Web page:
TV White Space (TVWS) frequencies are becoming a real world test laboratory of dynamic spectrum sharing. A challenging aspect of TVWS use in Europe is that TV spectrum is not only occupied by fixed TV broadcasting signals. In addition to the TV broadcasts the spectrum is used by licensed Programme Making Special Event (PMSE) devices, e.g., wireless microphones.
TV White Space cognitive device operation may be permitted if (and only if) it does not interfere with incumbent services such as digital TV and PMSEs (e.g. Wireless microphones). White Space devices should either sense the presence of incumbent systems or make use of a geo-location database to determine which spectrum is unused in the vicinity. Current regulation in the US and UK are supporting the solo use of the geo-location database. However it is increasingly recognized that a solution based on exploiting spectral sensing coupled with geo-location databases allows a more effective use of TVWS. In particular, a geo-location database assisted by a low-cost and densely deployed spectrum monitoring infrastructure is a promising approach to protect dynamic incumbent systems, such as wireless microphones that are not registered in the database.
CMSF-SI work was to design and demonstrate the combination of geo-location spectrum database access with a spectrum-monitoring network made available by third parties. The core of the sensor network containing approximately 50 low cost nodes mounted on public lighting infrastructure in the Logatec city. The sensor nodes on light poles are equipped with different spectrum sensing and signal generation capabilities, including the VHF/UHF frequency bands. The nodes have IP connectivity and can be remotely reprogrammed according to the needs of the investigated use case. A TVWS database was computed according to the algorithm and procedure describe in ECC Report 186, with a 200 m resolution grid. The communication with the geo-location database was implemented by a draft version of the IETF PAWS (Protocol to Access White Spaces).
The work assumed that PMSEs are not registered in the database (a common scenario in many EU countries) and therefore its protection completely relies on sensing. Once the PMSEs transmitter are detected by a distributed sensing algorithm, the TVWS geo-location database is informed and automatically removes from the white space maps an exclusion region around the PMSEs location. In this exclusion area, transmission of cognitive users of the TV spectrum is temporarily not allowed.
Despite 5G emergence, deployment of Long Term Evolution (LTE and LTE-A) continues to increase globally, to meet the unprecedented demand for mobile broadband services. It incorporates innovations such as advanced Radio Resource Management (RRM), Self Organizing Networks (SON), small cell solutions, and many others which, collectively, provide increased capacity and data speed while reducing the cost per byte and overall expense of operating these networks. However, the development and deployment of LTE solutions present some unique challenges for the telecom equipment manufacturers and service providers, who need to address the increased complexity of these networks.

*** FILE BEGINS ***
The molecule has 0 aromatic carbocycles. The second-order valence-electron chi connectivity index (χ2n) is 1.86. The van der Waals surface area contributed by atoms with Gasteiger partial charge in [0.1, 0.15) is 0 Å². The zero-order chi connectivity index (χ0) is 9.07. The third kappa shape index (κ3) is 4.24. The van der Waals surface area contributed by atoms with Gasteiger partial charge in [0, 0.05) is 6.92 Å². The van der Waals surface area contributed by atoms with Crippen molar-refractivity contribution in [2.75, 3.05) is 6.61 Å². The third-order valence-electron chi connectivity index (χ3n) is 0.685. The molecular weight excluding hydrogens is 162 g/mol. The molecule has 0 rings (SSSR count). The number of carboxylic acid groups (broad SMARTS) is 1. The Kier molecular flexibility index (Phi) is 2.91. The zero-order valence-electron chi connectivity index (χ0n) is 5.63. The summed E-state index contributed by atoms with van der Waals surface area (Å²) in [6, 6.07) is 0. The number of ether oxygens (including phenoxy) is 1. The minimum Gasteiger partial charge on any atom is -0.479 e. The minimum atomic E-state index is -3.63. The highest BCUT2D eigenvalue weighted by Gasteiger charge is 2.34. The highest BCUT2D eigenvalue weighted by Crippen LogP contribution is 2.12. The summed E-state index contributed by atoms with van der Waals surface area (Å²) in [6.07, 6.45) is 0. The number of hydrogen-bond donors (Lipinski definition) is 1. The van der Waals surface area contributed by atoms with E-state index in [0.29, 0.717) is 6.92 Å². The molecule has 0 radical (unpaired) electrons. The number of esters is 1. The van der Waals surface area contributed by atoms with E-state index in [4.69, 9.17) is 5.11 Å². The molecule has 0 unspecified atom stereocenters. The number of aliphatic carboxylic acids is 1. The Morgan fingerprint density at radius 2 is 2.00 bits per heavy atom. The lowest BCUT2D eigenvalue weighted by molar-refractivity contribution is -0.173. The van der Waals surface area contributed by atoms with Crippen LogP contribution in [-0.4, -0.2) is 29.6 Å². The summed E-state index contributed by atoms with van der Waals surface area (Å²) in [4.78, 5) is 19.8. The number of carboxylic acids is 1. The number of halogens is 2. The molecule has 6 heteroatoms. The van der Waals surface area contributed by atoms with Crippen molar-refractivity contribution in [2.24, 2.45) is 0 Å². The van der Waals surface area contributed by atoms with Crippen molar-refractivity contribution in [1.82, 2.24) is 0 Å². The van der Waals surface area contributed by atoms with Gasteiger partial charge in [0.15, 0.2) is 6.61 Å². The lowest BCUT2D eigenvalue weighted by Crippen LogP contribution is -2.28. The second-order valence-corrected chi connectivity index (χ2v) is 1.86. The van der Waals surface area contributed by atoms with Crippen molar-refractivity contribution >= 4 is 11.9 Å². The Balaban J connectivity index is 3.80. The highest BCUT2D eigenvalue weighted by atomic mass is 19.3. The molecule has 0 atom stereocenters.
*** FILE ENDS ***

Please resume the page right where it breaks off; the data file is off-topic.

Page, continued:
Thus, network operators, need to make performance tests and feasibility studies, before deploying the system in the field or before the release of new services. CMSF-SI has developed a software tool capable of simulating the operation conditions in a wide variety of scenarios related to the performance of the radio connection. This is a valuable tool to our customer, who uses it to test and optimize radio related algorithms and procedures, mainly carried out on the physical layer (link level) and in the network (system level) context.
Most available LTE simulation tools don’t take into consideration the Quality of Experience (QoE) that a certain service has, which in fact directly affects consumer expectations. With this in mind, our solution includes an LTE emulator, composed by the System Level Simulator (SLS) and the Real Time Link Emulator (RTLE) that can be used for testing the performance of several services under the conditions of a real LTE mobile network.
CMSF-SI has been researching Software Defined Radio (SDR) and Cognitive Radio (CR) technologies for the commercial and public safety sectors. CMSF-SI believes Reconfigurable Radio Systems (RRS) would be the drivers for the next step in the evolution of wireless communications. These technologies are seen by us as an enabler for the introduction of new users and applications in co-existence with incumbent uses in some frequency bands, such as, for example, TV White Spaces in the UHF band.
Even though there currently are substantial uncertainties relating to spectrum regulation and to the attractiveness for different stakeholders of associated business models, CMSF-SI intends to be at the forefront of experimentation with RRS technologies in the area of pre-commercial and commercial applications.
In a commitment towards the reseach community from who we have benefit so much, the majority of our software packages are released under GNU General Public License (GPL) , meaning the research community will have the freedom to run, copy, distribute, study, change and improve our software.